After training, I received my assignment. The two other interns, Gabby, Elisha, and I would be living on a houseboat. You read that right, a houseboat, a floating, rocking, studio apartment docked at Norwalk boat launch with a Boston Whaler tied up to the side. We were responsible for educating the public and protecting the birds on 4 islands – Sheffield, Chimon, Goose, and Peach island. My weekly duties consisted of tours on the islands open to the public, bird count surveys 30 minutes before sunrise on Sundays, maintaining the Boston Whaler, and a special project. I chose to build a relationship with a nearby aquarium and create a project to kickstart our partnership.
My most memorable moment this summer was my very first serious mistake driving the boat. After waking up before the sun to do a nesting bird survey on Chimon island, my crew and I decided to check on Cockenoe Island, a piece of land monitored but not owned by the USFWS. As I was approaching the island I remembered that the tide had significantly dropped during our last stop and that I should be careful with my approach. As soon as I reached my hand to lift the engine higher out of the water, the boat came to a screeching halt, nearly throwing one of the other interns off the front of the vessel. Glancing over the side of the boat, I realized that we were sitting on a sandbar with about a foot of water under us. As hard as we tried to push the boat into deeper water, nothing would help. We gave up. Our best option was to wait for the tide to rise, so 2 hours, soaked boots, an awkward phone call to my boss, and one glorious nap later, we finally had just enough water under us to head back home. That experience taught me the importance of a good lookout, being prepared for anything, and an extra pair of socks.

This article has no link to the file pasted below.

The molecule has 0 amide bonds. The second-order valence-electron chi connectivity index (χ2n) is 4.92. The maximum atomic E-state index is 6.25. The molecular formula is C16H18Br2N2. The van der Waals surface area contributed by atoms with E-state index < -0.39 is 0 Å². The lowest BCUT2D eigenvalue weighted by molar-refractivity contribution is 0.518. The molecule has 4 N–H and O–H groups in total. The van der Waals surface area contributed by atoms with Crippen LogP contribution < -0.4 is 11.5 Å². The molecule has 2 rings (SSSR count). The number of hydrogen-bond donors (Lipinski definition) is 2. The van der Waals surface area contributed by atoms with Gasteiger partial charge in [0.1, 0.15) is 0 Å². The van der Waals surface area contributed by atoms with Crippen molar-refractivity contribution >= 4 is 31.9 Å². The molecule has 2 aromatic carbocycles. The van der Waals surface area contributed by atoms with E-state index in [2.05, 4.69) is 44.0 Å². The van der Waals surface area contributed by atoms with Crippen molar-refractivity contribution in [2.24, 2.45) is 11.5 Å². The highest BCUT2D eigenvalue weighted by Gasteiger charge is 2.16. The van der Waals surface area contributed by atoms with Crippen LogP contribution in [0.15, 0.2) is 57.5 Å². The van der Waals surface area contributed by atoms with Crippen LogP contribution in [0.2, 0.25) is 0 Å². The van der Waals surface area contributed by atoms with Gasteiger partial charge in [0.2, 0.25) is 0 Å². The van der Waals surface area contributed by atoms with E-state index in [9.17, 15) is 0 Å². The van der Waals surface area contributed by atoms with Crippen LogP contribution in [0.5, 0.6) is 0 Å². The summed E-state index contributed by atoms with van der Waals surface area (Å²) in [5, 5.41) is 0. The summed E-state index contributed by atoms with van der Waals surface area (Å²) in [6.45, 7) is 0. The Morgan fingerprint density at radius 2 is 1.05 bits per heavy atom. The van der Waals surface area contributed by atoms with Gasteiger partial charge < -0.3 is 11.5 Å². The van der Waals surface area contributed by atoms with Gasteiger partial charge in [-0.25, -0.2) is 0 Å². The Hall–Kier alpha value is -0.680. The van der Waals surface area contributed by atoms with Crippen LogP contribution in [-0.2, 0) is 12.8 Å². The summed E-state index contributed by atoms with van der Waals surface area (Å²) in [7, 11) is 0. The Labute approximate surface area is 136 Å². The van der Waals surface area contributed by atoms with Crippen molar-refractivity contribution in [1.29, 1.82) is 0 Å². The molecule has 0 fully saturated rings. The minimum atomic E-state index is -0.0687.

Even though we handled a lot of our mistakes well, the hardest part of this internship was the abrupt transition from training to doing. We were given a lot of independence, but our mistakes were always understood. There were definitely a lot of lessons to learn, mostly about the complexities of the conservation field, and how the organizations protecting wildlife need the support of volunteers to get work done. Moreover, the most important lesson was stepping out of my comfort zone while being patient and flexible.
I will never forget this summer. Hanging out with all the other interns and being the cool people in the neighborhood who everyone knew lived on the boat created some long-lasting memories. I moved further from my dream of researching, but I’ll never lose my love for purposeful work. Hopefully, my next steps will take me to grad school, so I can hone my GIS skills and be ready for the job that is right for me. Which is… whatever life decides to throw at me next.